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Re: 33 X 43 ICF home in South Carolina
« Reply #18 on: April 19, 2013, 09:39:56 AM »
Nice barn Jay!
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Offline MushCreek

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Re: 33 X 43 ICF home in South Carolina
« Reply #19 on: July 11, 2013, 03:09:39 AM »
Time for another update. The rains continue in SC, but I managed to get the house wrapped, and the doors and windows in. ICF isn't usually wrapped, but I want to protect the foam from the sun, and it makes it easier to detail the window weatherproofing. My contractor argues that water won't hurt the ICF if it gets in, but it will hurt the window frame!

With the house fully dried in, I finished up the interior framing and plumbing. Right now, I'm working on electric. I went with steel framing inside. Lumber is so lousy these days, I can't imagine trying to get straight walls. The steel goes in straight and stays straight. It's easy to work with after learning a few tricks. Right now, steel studs are actually cheaper than lumber. I saved about $100 on materials over lumber. It takes longer than wood to cut and assemble, but I should make up the time with wall finishing. I found the little self-drilling screws far too easy to strip, so I drill and use pop rivets. My air-powered rivet gun is the new love of my life!

I had to get creative to install the windows single-handed. The rough openings are big enough for the windows to go from the inside out with the nailing fins folded flat. I attached a bracket outside of the window with spacers, so the window could go out far enough to unfold the fins. I tipped the window up and out, letting it rest on the bracket. I went outside and unfolded the fins, then used a wedge of foam to hold the window up against the opening. I then went inside and shimmed, squared, plumbed, etc. Finally, I shot caulking under the nail fins and nailed them home. The big triple window is some 15' off the ground, and rather expensive. It was with great relief that I nailed that one in place!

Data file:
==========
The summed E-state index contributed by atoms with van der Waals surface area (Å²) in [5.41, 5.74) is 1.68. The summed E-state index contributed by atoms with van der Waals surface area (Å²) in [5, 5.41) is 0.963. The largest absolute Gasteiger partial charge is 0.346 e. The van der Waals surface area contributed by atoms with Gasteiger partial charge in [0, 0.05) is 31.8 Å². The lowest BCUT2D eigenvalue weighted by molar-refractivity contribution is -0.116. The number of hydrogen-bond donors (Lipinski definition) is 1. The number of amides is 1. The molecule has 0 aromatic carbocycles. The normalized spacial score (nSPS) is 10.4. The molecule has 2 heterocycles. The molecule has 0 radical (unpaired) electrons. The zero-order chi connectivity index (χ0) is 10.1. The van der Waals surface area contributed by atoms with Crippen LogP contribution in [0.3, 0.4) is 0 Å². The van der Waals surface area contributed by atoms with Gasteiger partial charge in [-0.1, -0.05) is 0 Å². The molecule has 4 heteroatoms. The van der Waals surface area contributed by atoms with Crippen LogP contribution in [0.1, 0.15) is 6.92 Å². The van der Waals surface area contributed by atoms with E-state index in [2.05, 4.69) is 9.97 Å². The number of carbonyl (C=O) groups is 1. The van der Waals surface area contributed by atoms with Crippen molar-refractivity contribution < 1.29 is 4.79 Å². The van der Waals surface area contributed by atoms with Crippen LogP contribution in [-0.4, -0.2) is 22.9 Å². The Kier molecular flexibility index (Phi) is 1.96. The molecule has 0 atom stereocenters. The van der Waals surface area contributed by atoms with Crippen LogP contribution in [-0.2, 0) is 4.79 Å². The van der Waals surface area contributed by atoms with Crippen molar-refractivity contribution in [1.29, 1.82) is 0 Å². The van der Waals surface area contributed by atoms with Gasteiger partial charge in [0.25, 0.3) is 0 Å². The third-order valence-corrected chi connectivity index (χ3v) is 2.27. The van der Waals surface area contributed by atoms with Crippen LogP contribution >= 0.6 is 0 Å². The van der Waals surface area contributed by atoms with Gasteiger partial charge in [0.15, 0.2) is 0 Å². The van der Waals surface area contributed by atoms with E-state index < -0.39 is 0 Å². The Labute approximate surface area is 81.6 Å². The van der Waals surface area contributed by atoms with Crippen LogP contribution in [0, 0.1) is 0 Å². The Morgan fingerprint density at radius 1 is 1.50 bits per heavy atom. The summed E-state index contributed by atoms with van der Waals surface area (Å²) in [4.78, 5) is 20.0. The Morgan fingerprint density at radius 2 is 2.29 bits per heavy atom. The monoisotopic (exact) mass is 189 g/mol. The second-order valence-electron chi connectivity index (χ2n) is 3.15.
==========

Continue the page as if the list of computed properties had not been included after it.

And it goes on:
Jay

I'm not poor- I'm financially underpowered.

Offline SparkleCityHop

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Re: 33 X 43 ICF home in South Carolina
« Reply #20 on: August 08, 2013, 10:56:27 AM »
I'm about to build in the Campobello/Landrum area of South Carolina and stumbled across your thread by chance searching Google. Great job so far, very impressive!

I'd love to pick your brain sometime. I have a builder that is working with me, but he will let me tackle as much sweat equity as I want to. I'm really interested in ICF, but wanted to get some real word feedback on the amount of labor, etc. before I make my final decisions.

Offline MushCreek

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Re: 33 X 43 ICF home in South Carolina
« Reply #21 on: August 09, 2013, 02:01:13 AM »
I used an ICF contractor to actually pour the walls, and other concrete work. He was great source of info working with ICF. The actual stacking is very easy- they're like giant light-weight Lego's. I'll be happy to share what I learned.

The floor and roof structures were slow and hard working alone. Sheets of Advantech are 78 lbs. each, and the roof sheathing is about 66 lbs. A strong helper would have speeded these operations considerably. I had two helpers and a crane to hang the trusses- took about 6 hours working slowly and carefully.

I love to talk about this stuff- ask away!
Jay

I'm not poor- I'm financially underpowered.

Offline germangirl

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Re: 33 X 43 ICF home in South Carolina
« Reply #22 on: August 10, 2013, 04:48:04 PM »
Wow! It looks fantastic! I can't wait to see more.  :)

Offline MushCreek

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Re: 33 X 43 ICF home in South Carolina
« Reply #23 on: October 30, 2013, 11:55:46 AM »
Well, I had the Mother Of All Inspections, and passed! They've combined inspections to cut down on man-hours in the Building Dept. My last inspection was the basement slab, and the next one (the MOAI) was framing, rough electric, and rough plumbing. Essentially, you have to build an entire house and plumb it and wire it. I would have passed everything on the first go-round, but they changed the rules on me. I've had 3 different drain system inspections where I used air pressure to test it, and Code approves this. This inspector decided that it had to be tested with water standing in it instead. I've learned not to argue at ALL with inspectors, so they had to make another trip out.

How thorough was the inspection? They didn't even turn the truck off! One year of hard work for me; 3 minutes of their time to 'inspect' it. I'm sure glad I'm doing my own work so I know its right. Up next is drywall!
Jay

I'm not poor- I'm financially underpowered.

Offline mwhutch

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Re: 33 X 43 ICF home in South Carolina
« Reply #24 on: October 30, 2013, 03:49:27 PM »
Glad to hear the inspection went well! We are looking forward to some pictures soon, hope everything else is going well! I'm just curious because we are almost to the point of "rough in inspection", how did you do the water test?